A few years ago I was honored to keynote an ApacheCon in Atlanta, and the prize was interviewing Doug Cutting, incoming chairman of the Apache Software Foundation, which organizes and boosts open-source software. Open-source software is freely available. It can be fixed or upgraded by anyone who downloads it.
Cutting had previously created Hadoop, named for his son's stuffed elephant. Hadoop breaks down big math problems into a collection of smaller problems, then passes them around and collates the answers. Cutting told me it's like a news editor handing out and collecting assignments. Such "big data" solutions are at the heart of what clouds do well.
When we talked, in the fall of 2010, there was still a question about whether open source could make money, and whether big companies such as Intel would ever understand that software needs to be free in order to grow.
By paying an estimated $740 million to $760 million for 18% of Cloudera, much of which is going to existing shareholders, Intel has answered that question in the affirmative.
The deal offers more evidence, as though any were needed, that big tech companies see open source as the only way to stay relevant in cloud computing.
Hewlett-Packard (HPQ) and IBM (IBM) have both committed to open-source OpenStack for their cloud infrastructure. VMware (VMW) recently placed the code for its Cloud Foundry platform into an open-source foundation.
The problem is that, when it comes to cloud, big tech remains at the bottom of the profit stack.
Cloud is an architecture, not a product the way a mainframe is a product or a PC is a product. You can't take a cloud and ship it to someone on a truck, then plug it in. Intel x86 chips are used in cloud data centers, but such centers are built with cheap commodity chips, not the high-end server chips on which fat margins are built.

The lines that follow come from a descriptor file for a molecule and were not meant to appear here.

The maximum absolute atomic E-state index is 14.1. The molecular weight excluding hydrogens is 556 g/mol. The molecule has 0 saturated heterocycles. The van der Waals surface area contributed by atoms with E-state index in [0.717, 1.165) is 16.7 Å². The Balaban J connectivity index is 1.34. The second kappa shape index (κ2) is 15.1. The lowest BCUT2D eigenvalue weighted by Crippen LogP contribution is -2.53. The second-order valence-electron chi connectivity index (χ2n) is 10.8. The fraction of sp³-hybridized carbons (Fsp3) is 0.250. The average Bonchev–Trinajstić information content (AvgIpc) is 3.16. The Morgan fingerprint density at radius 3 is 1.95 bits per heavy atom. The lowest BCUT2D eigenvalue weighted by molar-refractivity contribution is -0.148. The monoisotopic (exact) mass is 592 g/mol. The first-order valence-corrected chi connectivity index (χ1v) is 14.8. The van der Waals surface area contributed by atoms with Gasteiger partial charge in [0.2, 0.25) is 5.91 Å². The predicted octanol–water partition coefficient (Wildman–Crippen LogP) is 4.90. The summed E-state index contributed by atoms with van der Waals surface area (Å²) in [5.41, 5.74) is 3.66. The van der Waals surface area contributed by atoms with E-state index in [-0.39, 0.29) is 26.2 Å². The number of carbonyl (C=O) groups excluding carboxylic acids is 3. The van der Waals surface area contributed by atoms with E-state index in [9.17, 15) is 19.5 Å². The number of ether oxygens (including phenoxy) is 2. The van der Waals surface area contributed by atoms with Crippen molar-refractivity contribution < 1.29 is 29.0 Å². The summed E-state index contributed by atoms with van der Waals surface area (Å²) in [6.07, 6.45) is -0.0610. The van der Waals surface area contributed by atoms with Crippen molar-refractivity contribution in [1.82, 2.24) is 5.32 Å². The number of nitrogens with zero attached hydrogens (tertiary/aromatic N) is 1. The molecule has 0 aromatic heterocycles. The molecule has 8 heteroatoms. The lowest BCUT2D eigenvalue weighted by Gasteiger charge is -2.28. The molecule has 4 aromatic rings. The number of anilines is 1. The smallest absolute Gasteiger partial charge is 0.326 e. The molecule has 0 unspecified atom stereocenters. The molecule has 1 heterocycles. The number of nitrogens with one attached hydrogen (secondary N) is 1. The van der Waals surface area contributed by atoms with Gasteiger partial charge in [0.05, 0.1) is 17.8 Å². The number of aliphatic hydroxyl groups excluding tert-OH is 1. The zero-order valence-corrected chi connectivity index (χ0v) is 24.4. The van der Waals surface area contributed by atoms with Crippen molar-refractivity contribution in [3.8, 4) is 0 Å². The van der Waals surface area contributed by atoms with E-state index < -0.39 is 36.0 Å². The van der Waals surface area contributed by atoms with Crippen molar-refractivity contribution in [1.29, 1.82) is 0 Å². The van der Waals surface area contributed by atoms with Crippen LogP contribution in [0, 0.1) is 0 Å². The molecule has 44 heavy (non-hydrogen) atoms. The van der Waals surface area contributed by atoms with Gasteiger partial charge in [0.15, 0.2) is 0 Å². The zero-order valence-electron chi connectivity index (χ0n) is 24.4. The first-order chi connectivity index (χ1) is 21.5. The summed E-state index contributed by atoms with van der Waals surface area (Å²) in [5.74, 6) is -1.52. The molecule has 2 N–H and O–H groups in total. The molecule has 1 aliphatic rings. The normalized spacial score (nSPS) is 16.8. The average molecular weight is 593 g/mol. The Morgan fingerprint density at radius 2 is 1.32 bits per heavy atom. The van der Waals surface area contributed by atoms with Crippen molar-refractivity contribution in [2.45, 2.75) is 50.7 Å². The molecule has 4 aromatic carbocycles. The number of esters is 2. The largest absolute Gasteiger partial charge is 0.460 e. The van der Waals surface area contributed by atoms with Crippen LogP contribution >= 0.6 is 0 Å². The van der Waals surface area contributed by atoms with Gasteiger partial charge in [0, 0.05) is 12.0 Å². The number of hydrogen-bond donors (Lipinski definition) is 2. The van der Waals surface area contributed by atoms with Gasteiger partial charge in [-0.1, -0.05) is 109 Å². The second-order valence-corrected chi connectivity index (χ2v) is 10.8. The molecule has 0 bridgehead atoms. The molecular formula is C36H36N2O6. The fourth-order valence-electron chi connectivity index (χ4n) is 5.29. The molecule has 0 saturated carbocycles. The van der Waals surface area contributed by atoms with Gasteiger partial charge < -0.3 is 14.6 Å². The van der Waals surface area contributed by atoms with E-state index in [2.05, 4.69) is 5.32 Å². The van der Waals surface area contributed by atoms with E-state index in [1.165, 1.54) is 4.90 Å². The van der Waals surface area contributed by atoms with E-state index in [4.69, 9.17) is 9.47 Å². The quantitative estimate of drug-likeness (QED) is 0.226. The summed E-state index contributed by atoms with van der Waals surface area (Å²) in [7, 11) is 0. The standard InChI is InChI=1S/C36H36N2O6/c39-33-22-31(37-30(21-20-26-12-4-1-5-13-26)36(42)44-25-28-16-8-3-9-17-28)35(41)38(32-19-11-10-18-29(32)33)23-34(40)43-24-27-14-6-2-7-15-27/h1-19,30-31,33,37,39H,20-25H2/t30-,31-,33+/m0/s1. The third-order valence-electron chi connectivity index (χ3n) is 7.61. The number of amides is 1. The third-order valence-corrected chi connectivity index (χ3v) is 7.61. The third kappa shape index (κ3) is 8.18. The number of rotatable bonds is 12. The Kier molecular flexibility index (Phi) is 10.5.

Turning cloud into a high-profit product requires more than a big box and a cloud operating system. It requires a box that is cost-competitive with do-it-yourself solutions like Google (GOOG), Amazon.com (AMZN) and Facebook (FB) use. And it requires an integrated software stack -- an infrastructure, platform and applications -- that justifies a premium price.
Hadoop could be part of that solution, and Intel's gain in Tuesday's trading reflected optimism that it would.
By integrating a big data solution and a full cloud stack, by supporting that software as part of the larger buy, Intel may be able to put a cloud in a box and ship it profitably, with back-end support revenue attached.
To some this appears a bit desperate, but these are desperate times for big tech companies. Amazon dominates in cloud infrastructure, Google has the largest clouds, Facebook is growing fast, Microsoft (MSFT) is a software company, and none has the slightest need for the high end of what big tech is selling.
Intel's Cloudera investment may start to change that, or it could just turn out to be a profitable investment, as its 2007 buy of part of VMware was a profitable investment. But it's just the start of a solution, not the solution itself. In the race to the clouds, big tech remains far behind.
That's the real message of this story.
At the time of publication the author owned shares of AMZN and GOOG.
This article represents the opinion of a contributor and not necessarily that of TheStreet or its editorial staff.